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From Antitrust Law Daily, May 27, 2014

Price increases following acquisition did not restart statute of limitations

By Jeffrey May, J.D.

A complaining customer could not rely on post-acquisition price increases and enforcement of a non-compete clause to pursue an antitrust action arising out of an acquisition that took place more than five years before the complaint was filed, the U.S. Court of Appeals in Cincinnati has ruled. The court affirmed dismissal on statute of limitations grounds of a suit brought by Z Technologies against chemical manufacturer Lubrizol Corporation over conduct that followed Lubrizol’s acquisition of a competitor's oxidate business that established a monopoly in the market for petroleum wax-based oxidates (Z Technologies Corp. v. Lubrizol Corp., May 23, 2014, McKeague, D.).

Z Technologies, a customer that purchased oxidates to make anti-corrosion products for car manufacturers, filed its complaint approximately five years and three months after Lubrizol’s acquisition of Lockhart Company’s oxidate business. While antitrust claims are generally subject to a four-year statute of limitations, the court assumed that Z Technologies was entitled to an additional 40 days in light of an FTC challenge to the acquisition in 2009. In any event, the five-year-old claims would still be time barred unless Lubrizol’s conduct subsequent to the acquisition, including charging “supra-competitive” prices and enforcing a non-compete clause from the acquisition agreement, retriggered the date from which the statute of limitations was measured. The appellate court ruled that it did not.

Continuing violations doctrine. In order to avoid dismissal of its monopolization claim on statute of limitations grounds, Z Technologies argued that price increases following the acquisition amounted to “continuing” antitrust violations. However, the court concluded that the continuing violations doctrine, under which the statute of limitations is restarted by the commission of an overt act that causes the plaintiff’s damage, did not apply in the merger-monopolization context. Application of the continuing violations doctrine had been limited to conspiracy cases or cases involving monopolization claims outside the merger-to-monopoly context.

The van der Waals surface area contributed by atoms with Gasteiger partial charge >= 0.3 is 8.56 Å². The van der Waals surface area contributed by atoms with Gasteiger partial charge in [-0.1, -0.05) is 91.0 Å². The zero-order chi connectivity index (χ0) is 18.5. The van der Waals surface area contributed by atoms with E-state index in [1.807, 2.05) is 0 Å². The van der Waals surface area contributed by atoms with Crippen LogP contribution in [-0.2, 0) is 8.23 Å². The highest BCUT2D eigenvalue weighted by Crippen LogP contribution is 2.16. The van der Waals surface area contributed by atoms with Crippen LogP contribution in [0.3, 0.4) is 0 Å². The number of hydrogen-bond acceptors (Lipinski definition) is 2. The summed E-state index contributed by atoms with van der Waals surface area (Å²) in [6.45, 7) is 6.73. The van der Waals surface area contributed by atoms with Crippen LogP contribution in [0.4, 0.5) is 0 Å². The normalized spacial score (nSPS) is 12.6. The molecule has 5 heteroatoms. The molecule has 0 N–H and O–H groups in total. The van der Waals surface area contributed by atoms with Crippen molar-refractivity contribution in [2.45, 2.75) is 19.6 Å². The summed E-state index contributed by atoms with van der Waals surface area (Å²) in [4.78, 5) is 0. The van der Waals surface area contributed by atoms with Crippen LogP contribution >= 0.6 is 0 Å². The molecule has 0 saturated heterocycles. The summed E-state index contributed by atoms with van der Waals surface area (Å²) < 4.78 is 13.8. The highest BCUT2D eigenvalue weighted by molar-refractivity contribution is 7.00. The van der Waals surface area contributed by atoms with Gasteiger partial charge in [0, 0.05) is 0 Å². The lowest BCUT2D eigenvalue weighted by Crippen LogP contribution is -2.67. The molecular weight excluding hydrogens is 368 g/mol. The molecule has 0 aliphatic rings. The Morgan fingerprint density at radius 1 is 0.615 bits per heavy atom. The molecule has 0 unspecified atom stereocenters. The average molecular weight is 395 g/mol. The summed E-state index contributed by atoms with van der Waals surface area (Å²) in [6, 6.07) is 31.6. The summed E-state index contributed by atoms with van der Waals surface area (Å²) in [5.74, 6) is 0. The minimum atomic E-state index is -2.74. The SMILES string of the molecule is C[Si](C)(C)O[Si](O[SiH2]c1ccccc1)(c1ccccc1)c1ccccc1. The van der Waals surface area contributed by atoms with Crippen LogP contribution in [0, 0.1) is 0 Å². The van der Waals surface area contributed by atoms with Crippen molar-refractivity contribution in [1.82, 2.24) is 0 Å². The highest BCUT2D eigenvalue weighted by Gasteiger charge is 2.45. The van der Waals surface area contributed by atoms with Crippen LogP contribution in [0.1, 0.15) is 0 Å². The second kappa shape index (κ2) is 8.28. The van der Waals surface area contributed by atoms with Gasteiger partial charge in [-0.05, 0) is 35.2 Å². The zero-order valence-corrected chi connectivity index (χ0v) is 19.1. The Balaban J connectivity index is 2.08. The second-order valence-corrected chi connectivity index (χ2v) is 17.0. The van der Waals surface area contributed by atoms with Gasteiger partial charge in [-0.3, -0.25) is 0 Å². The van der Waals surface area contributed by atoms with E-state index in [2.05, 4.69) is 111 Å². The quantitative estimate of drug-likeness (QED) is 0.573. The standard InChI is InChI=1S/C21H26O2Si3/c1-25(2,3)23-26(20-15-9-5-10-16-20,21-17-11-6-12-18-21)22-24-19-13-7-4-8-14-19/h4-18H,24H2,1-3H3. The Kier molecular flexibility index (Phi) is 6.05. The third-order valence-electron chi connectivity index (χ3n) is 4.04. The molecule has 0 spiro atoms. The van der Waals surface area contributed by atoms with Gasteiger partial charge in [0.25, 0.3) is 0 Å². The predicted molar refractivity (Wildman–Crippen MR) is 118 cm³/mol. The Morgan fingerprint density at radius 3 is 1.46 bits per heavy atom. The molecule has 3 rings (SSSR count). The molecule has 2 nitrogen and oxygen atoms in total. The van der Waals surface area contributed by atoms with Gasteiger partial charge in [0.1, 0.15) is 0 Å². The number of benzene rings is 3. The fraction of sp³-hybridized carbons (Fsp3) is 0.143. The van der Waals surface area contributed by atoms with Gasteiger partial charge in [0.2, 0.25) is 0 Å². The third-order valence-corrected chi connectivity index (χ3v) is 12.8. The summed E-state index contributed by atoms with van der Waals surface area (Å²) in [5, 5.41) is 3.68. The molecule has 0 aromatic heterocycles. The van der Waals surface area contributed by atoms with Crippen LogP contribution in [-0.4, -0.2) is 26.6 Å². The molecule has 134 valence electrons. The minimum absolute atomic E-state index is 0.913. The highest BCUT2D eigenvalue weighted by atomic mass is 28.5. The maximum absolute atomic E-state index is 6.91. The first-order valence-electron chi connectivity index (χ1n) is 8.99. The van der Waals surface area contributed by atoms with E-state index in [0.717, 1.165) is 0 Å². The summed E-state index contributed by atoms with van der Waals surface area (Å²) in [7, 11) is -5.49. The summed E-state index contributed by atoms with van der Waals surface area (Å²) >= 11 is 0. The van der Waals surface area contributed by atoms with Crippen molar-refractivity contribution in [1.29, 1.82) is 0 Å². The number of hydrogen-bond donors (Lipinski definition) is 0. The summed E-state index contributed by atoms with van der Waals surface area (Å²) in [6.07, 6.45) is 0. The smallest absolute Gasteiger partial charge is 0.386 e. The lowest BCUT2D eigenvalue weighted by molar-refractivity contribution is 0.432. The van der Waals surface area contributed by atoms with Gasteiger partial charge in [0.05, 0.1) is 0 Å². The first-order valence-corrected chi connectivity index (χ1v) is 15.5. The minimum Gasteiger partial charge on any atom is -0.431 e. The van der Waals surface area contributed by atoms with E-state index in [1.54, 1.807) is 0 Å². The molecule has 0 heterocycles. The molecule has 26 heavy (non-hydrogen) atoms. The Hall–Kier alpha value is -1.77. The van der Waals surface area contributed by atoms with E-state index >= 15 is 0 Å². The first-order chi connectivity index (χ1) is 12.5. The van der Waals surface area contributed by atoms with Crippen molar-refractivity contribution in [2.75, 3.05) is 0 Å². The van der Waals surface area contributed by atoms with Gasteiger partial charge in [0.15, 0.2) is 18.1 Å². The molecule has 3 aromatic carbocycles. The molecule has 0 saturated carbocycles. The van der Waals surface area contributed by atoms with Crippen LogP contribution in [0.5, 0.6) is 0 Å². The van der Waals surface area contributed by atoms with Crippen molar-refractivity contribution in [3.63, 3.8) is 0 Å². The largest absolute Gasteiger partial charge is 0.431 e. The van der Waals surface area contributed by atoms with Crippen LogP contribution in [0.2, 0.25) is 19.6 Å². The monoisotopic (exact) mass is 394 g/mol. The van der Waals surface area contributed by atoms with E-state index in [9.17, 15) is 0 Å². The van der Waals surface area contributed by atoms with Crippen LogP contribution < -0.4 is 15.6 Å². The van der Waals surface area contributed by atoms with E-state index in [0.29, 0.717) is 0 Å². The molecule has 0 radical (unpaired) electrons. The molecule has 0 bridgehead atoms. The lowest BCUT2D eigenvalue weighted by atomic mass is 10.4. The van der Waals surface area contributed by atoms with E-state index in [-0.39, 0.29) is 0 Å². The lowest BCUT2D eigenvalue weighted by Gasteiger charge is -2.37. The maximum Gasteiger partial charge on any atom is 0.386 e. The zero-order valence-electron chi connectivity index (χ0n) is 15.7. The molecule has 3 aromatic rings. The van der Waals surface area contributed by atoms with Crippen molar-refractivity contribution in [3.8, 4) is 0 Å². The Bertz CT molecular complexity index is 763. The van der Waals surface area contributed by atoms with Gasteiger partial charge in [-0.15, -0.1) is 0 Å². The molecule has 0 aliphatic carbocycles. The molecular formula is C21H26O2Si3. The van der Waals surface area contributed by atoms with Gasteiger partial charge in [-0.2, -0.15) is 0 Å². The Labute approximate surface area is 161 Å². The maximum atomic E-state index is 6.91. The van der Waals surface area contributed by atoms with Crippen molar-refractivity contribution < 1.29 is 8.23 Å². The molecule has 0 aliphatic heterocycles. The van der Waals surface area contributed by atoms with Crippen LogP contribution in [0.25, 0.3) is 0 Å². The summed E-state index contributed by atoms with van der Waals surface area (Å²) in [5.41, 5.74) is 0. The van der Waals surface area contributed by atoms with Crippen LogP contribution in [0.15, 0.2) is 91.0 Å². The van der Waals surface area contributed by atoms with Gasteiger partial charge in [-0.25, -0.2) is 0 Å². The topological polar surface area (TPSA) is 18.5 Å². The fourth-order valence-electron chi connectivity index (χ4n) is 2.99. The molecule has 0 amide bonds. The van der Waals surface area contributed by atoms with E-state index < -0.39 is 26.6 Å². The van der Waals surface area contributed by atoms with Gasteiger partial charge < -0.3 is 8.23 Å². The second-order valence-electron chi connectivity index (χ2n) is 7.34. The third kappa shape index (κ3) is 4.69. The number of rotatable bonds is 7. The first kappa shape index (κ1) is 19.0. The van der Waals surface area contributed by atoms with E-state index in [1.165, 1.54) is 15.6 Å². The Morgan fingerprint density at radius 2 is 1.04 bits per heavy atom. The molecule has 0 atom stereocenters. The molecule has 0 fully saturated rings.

Even assuming that the continuing violations doctrine did apply to this situation, price increases in the merger-monopolization context were not “overt acts” extending the statute of limitations, the court held. Profits, sales, and other benefits accrued as the result of an initial wrongful act were not treated as “independent acts,” in the court's view. Rather, they were reaffirmations of a previous act. Here, Lubrizol's ability to derive profits from a price increase was complete at the time of its acquisition of Lockhart’s oxidate business.

In addition, allegations that Lubrizol implemented a non-compete clause to prevent Lockhart from re-leasing a partially-unused oxidate production facility were not timely. Even if this claim had been adequately alleged, the implementation of the non-compete clause, which was originally entered into at the time of the merger, did not constitute a “new and independent” act extending the statute of limitations under the continuing violations doctrine. “Under a contrary ruling, any contractual provision that was subsequently enforced would arguably restart the statute of limitations, raising the risks associated with mergers and thereby discouraging companies from merging,” the court reasoned.

“Hold-and-use” doctrine. The court also rejected Z Technologies’ argument that the purported use of the non-compete clause constituted a new use of an “asset” that extended the statute of limitations under the “hold-and-use” doctrine. Generally, the doctrine permits a Clayton Act challenge where assets are used in a different manner from the way that they were used when the initial acquisition occurred and the new use injures the plaintiff. However, Z Technologies' claim was highly speculative and did not satisfy the pleading standards established under Twombly and Iqbal. Even if Z Technologies had provided more detailed facts, the court noted that the complaint still failed to supply a basis for the conclusion that Lubrizol used the non-compete clause in a new or different manner. “If the enforcement of a contractual provision, which was included in the acquisition agreement presumptively to ensure certain conduct or to protect certain rights, constitutes a ‘new’ use of that provision, this will effectively undermine merger-acquisition agreements and subject them to continual challenge,” the court explained.

The decision sends a warning to potential antitrust plaintiffs who believe they might have been injured by an acquisition or merger not to sit on their rights. The court pointed out that Z Technologies chose not to bring suit, even though it was repeatedly harmed within the limitations period. “This is precisely the type of conduct that the statute of limitations is designed to prevent—parties sleeping on their rights.”

The case is No. 13-1254.

Attorneys: Justin J. Hakala (Morgan & Meyers, PLC) for Z Technologies Corp. Elizabeth A. Grove for Lubrizol Corp.

Companies: Lubrizol Corp.; Z Technologies Corp.; Lockhart Co.

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